At the beginning of December 2004, President Sampaio prematurely dissolved parliament; in the elections in February 2005, the Socialists achieved an absolute majority for the first time under their new party leader J. Sócrates. In January 2006, Cavaco became Silva elected President. In February 2007, in a controversial referendum in which only 46% of all eligible voters took part, almost 60% of the electorate voted for a relaxation of the abortion law. Despite violent protests from a. On the part of the conservative People’s Party and the Church, parliament passed a corresponding legislative reform in March 2007. The Sócrates government adopted a strict reform course in other areas as well, for example raising the retirement age and modernizing the public service and the education system. The Lisbon Treaty was signed in 2007 during the Portuguese EU Council Presidency. The conservative president appealed against the new divorce law passed by parliament in July 2008, which provided for a departure from the principle of guilt Cavaco Silva vetoed in August. On October 10th, 2008, the parliament approved a new proposal, which was the same in substance, but rejected a bill to legalize same-sex marriages. Another point of contention between the government and the president was the enlargement of the autonomous status of the Azores, approved by the regional government and parliament.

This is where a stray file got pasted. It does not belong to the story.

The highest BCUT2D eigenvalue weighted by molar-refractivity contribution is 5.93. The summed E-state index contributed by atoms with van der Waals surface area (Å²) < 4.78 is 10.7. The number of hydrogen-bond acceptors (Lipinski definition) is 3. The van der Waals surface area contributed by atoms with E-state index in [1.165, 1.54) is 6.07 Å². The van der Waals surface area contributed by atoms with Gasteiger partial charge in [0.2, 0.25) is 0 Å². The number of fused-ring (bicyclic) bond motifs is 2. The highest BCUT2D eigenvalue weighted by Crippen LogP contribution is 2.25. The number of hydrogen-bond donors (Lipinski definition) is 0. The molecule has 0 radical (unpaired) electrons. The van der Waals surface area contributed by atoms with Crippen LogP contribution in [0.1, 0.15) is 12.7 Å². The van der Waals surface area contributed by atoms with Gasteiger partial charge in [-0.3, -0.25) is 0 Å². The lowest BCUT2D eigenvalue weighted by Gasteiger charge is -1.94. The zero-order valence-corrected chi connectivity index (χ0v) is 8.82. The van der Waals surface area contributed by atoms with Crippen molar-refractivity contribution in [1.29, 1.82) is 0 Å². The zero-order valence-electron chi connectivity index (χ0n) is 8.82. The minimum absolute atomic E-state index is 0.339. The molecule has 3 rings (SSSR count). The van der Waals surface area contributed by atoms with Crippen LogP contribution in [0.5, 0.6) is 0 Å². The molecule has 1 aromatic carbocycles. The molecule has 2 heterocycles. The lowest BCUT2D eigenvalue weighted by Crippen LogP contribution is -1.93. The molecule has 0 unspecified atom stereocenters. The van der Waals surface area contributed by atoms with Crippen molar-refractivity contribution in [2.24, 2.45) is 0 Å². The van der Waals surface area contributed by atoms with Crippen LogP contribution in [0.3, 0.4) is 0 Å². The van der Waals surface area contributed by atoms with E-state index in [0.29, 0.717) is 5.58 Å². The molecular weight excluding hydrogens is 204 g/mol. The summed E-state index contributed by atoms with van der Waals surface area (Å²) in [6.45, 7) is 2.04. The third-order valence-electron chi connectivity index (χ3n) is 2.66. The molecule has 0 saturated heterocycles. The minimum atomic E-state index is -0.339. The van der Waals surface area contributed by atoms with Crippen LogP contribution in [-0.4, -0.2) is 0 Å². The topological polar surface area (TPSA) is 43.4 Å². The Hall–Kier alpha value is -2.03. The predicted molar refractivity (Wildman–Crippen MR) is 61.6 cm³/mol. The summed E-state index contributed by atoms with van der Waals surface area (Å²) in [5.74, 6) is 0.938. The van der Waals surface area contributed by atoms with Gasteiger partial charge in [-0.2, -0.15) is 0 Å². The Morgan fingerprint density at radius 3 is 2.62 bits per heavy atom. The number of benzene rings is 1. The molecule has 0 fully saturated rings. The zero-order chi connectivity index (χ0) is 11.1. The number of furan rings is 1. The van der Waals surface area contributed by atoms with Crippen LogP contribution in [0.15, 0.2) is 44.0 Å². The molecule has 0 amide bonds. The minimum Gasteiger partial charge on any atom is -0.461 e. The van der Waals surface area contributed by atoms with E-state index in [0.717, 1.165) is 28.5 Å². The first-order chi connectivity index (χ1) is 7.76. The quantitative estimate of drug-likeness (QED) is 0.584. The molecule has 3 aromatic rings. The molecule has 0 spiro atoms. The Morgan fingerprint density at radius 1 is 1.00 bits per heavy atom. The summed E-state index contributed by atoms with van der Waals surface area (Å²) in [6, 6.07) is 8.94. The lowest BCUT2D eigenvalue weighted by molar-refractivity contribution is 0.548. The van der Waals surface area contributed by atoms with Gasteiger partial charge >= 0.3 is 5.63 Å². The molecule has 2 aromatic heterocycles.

In the parliamentary elections on September 27, 2009, the PS lost an absolute majority and only received 97 of the 230 seats. The share of the vote fell from 45.5% to 36.6%. The CDS – PP was the new third party among the winners of the election with 10.4% of the votes. J. Sócrates remained head of government at the head of a minority cabinet that concentrated on combating the consequences of the global economic and financial crisis. In March 2010 Sócrates put proposed a “stability and growth plan” to contain the budget deficit. In May 2010 the government passed the Stability Pact with the approval of the Social Democrats. The reform measures included, inter alia. the increase in VAT from 21% to 23%, the freezing of pensions for 2.3 million Portuguese and wage cuts between 3.5% and 10% for nearly 700,000 civil servants. The tough austerity program triggered a general strike on November 24, 2010. On January 23, 2011 the population confirmed Cavaco Silva with 52.9% of the votes in the first ballot in the presidential office. The dissatisfaction with the political development manifested itself on March 12, 2011 in large demonstrations in Lisbon and Porto. After another government austerity program failed to find a parliamentary majority on March 23, 2011, Prime Minister Sócrates announced his resignation. In April 2011, the country applied for financial aid from the euro rescue package. In May 2011, Portugal agreed with the EU, ECB and IMF on a rescue package worth 78 billion euros.